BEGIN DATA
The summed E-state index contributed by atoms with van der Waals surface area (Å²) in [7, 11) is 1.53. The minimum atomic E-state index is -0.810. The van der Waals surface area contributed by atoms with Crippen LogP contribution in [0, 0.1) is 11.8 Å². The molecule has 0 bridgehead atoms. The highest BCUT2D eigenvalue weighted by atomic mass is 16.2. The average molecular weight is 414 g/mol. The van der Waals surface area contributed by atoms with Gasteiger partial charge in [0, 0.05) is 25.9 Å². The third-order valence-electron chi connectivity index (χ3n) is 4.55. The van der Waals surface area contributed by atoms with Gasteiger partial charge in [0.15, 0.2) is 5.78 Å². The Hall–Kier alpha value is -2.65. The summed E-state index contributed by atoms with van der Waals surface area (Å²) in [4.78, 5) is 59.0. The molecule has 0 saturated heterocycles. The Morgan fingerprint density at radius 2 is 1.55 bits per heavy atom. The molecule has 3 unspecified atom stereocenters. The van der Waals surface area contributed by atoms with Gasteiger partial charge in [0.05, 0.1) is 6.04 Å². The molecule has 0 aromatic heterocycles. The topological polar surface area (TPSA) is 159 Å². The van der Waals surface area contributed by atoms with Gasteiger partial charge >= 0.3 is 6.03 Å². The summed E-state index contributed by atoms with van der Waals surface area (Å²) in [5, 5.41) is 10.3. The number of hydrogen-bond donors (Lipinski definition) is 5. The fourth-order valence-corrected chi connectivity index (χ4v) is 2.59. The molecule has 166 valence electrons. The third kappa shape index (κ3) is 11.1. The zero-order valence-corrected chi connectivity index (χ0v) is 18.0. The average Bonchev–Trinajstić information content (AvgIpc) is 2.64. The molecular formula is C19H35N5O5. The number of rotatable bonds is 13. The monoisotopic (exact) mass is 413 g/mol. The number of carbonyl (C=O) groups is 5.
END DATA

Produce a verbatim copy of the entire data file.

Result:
The summed E-state index contributed by atoms with van der Waals surface area (Å²) in [7, 11) is 1.53. The minimum atomic E-state index is -0.810. The van der Waals surface area contributed by atoms with Crippen LogP contribution in [0, 0.1) is 11.8 Å². The molecule has 0 bridgehead atoms. The highest BCUT2D eigenvalue weighted by atomic mass is 16.2. The average molecular weight is 414 g/mol. The van der Waals surface area contributed by atoms with Gasteiger partial charge in [0, 0.05) is 25.9 Å². The third-order valence-electron chi connectivity index (χ3n) is 4.55. The van der Waals surface area contributed by atoms with Gasteiger partial charge in [0.15, 0.2) is 5.78 Å². The Hall–Kier alpha value is -2.65. The summed E-state index contributed by atoms with van der Waals surface area (Å²) in [4.78, 5) is 59.0. The molecule has 0 saturated heterocycles. The Morgan fingerprint density at radius 2 is 1.55 bits per heavy atom. The molecule has 3 unspecified atom stereocenters. The van der Waals surface area contributed by atoms with Gasteiger partial charge in [0.05, 0.1) is 6.04 Å². The molecule has 0 aromatic heterocycles. The topological polar surface area (TPSA) is 159 Å². The van der Waals surface area contributed by atoms with Gasteiger partial charge >= 0.3 is 6.03 Å². The summed E-state index contributed by atoms with van der Waals surface area (Å²) in [5, 5.41) is 10.3. The number of hydrogen-bond donors (Lipinski definition) is 5. The fourth-order valence-corrected chi connectivity index (χ4v) is 2.59. The molecule has 166 valence electrons. The third kappa shape index (κ3) is 11.1. The zero-order valence-corrected chi connectivity index (χ0v) is 18.0. The average Bonchev–Trinajstić information content (AvgIpc) is 2.64. The molecular formula is C19H35N5O5. The number of rotatable bonds is 13. The monoisotopic (exact) mass is 413 g/mol. The number of carbonyl (C=O) groups is 5.